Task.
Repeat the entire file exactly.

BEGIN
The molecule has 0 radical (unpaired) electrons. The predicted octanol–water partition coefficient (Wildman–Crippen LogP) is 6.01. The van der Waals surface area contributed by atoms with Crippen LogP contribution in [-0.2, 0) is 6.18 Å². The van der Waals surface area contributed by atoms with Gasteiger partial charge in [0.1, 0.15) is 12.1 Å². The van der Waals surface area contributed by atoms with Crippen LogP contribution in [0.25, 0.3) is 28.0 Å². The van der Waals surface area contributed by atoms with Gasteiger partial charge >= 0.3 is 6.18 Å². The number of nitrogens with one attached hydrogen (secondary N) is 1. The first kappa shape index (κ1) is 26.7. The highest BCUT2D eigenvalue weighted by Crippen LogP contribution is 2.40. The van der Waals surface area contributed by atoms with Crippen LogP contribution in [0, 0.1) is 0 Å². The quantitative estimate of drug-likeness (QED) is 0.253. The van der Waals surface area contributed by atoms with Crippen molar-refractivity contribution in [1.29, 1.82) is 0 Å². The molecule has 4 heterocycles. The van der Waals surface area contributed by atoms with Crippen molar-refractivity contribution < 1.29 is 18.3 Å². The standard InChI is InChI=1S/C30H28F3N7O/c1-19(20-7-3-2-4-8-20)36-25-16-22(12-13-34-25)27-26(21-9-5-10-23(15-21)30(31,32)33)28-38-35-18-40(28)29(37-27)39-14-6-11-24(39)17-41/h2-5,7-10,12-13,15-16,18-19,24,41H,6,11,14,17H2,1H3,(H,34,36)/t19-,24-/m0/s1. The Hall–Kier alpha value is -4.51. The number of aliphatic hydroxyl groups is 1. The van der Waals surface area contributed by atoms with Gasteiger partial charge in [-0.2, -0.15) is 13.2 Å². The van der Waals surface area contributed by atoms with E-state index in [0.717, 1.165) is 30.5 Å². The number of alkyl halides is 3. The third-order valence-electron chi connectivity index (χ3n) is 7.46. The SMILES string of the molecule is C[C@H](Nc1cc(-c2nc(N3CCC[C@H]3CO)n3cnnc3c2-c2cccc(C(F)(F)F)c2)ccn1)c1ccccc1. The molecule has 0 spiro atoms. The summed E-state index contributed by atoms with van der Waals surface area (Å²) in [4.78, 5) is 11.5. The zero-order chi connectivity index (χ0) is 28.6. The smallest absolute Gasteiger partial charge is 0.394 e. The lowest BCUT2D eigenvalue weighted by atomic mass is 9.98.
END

The molecule has 0 radical (unpaired) electrons. The predicted octanol–water partition coefficient (Wildman–Crippen LogP) is 6.01. The van der Waals surface area contributed by atoms with Crippen LogP contribution in [-0.2, 0) is 6.18 Å². The van der Waals surface area contributed by atoms with Gasteiger partial charge in [0.1, 0.15) is 12.1 Å². The van der Waals surface area contributed by atoms with Crippen LogP contribution in [0.25, 0.3) is 28.0 Å². The van der Waals surface area contributed by atoms with Gasteiger partial charge >= 0.3 is 6.18 Å². The number of nitrogens with one attached hydrogen (secondary N) is 1. The first kappa shape index (κ1) is 26.7. The highest BCUT2D eigenvalue weighted by Crippen LogP contribution is 2.40. The van der Waals surface area contributed by atoms with Crippen LogP contribution in [0, 0.1) is 0 Å². The quantitative estimate of drug-likeness (QED) is 0.253. The van der Waals surface area contributed by atoms with Crippen molar-refractivity contribution in [1.29, 1.82) is 0 Å². The molecule has 4 heterocycles. The van der Waals surface area contributed by atoms with Crippen molar-refractivity contribution < 1.29 is 18.3 Å². The standard InChI is InChI=1S/C30H28F3N7O/c1-19(20-7-3-2-4-8-20)36-25-16-22(12-13-34-25)27-26(21-9-5-10-23(15-21)30(31,32)33)28-38-35-18-40(28)29(37-27)39-14-6-11-24(39)17-41/h2-5,7-10,12-13,15-16,18-19,24,41H,6,11,14,17H2,1H3,(H,34,36)/t19-,24-/m0/s1. The Hall–Kier alpha value is -4.51. The number of aliphatic hydroxyl groups is 1. The van der Waals surface area contributed by atoms with Gasteiger partial charge in [-0.2, -0.15) is 13.2 Å². The van der Waals surface area contributed by atoms with E-state index in [0.717, 1.165) is 30.5 Å². The number of alkyl halides is 3. The third-order valence-electron chi connectivity index (χ3n) is 7.46. The SMILES string of the molecule is C[C@H](Nc1cc(-c2nc(N3CCC[C@H]3CO)n3cnnc3c2-c2cccc(C(F)(F)F)c2)ccn1)c1ccccc1. The molecule has 0 spiro atoms. The summed E-state index contributed by atoms with van der Waals surface area (Å²) in [4.78, 5) is 11.5. The zero-order chi connectivity index (χ0) is 28.6. The smallest absolute Gasteiger partial charge is 0.394 e. The lowest BCUT2D eigenvalue weighted by atomic mass is 9.98.